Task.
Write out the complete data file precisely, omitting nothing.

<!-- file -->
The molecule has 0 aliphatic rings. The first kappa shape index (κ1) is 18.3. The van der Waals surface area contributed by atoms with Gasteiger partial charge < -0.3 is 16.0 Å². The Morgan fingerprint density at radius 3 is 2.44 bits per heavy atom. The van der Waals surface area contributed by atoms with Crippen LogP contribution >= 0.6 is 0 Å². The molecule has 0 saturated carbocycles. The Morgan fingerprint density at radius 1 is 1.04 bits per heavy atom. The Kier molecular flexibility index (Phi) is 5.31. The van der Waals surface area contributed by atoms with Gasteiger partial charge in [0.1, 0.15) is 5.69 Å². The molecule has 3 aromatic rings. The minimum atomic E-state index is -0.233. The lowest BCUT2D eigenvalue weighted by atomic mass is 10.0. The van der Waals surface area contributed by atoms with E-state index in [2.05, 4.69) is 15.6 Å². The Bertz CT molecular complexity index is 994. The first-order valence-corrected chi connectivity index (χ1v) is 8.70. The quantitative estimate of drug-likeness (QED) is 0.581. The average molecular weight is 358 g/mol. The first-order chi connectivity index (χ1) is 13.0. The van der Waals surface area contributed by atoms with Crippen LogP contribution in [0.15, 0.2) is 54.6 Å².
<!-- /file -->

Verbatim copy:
The molecule has 0 aliphatic rings. The first kappa shape index (κ1) is 18.3. The van der Waals surface area contributed by atoms with Gasteiger partial charge < -0.3 is 16.0 Å². The Morgan fingerprint density at radius 3 is 2.44 bits per heavy atom. The van der Waals surface area contributed by atoms with Crippen LogP contribution >= 0.6 is 0 Å². The molecule has 0 saturated carbocycles. The Morgan fingerprint density at radius 1 is 1.04 bits per heavy atom. The Kier molecular flexibility index (Phi) is 5.31. The van der Waals surface area contributed by atoms with Gasteiger partial charge in [0.1, 0.15) is 5.69 Å². The molecule has 3 aromatic rings. The minimum atomic E-state index is -0.233. The lowest BCUT2D eigenvalue weighted by atomic mass is 10.0. The van der Waals surface area contributed by atoms with E-state index in [2.05, 4.69) is 15.6 Å². The Bertz CT molecular complexity index is 994. The first-order valence-corrected chi connectivity index (χ1v) is 8.70. The quantitative estimate of drug-likeness (QED) is 0.581. The average molecular weight is 358 g/mol. The first-order chi connectivity index (χ1) is 13.0. The van der Waals surface area contributed by atoms with Crippen LogP contribution in [0.15, 0.2) is 54.6 Å².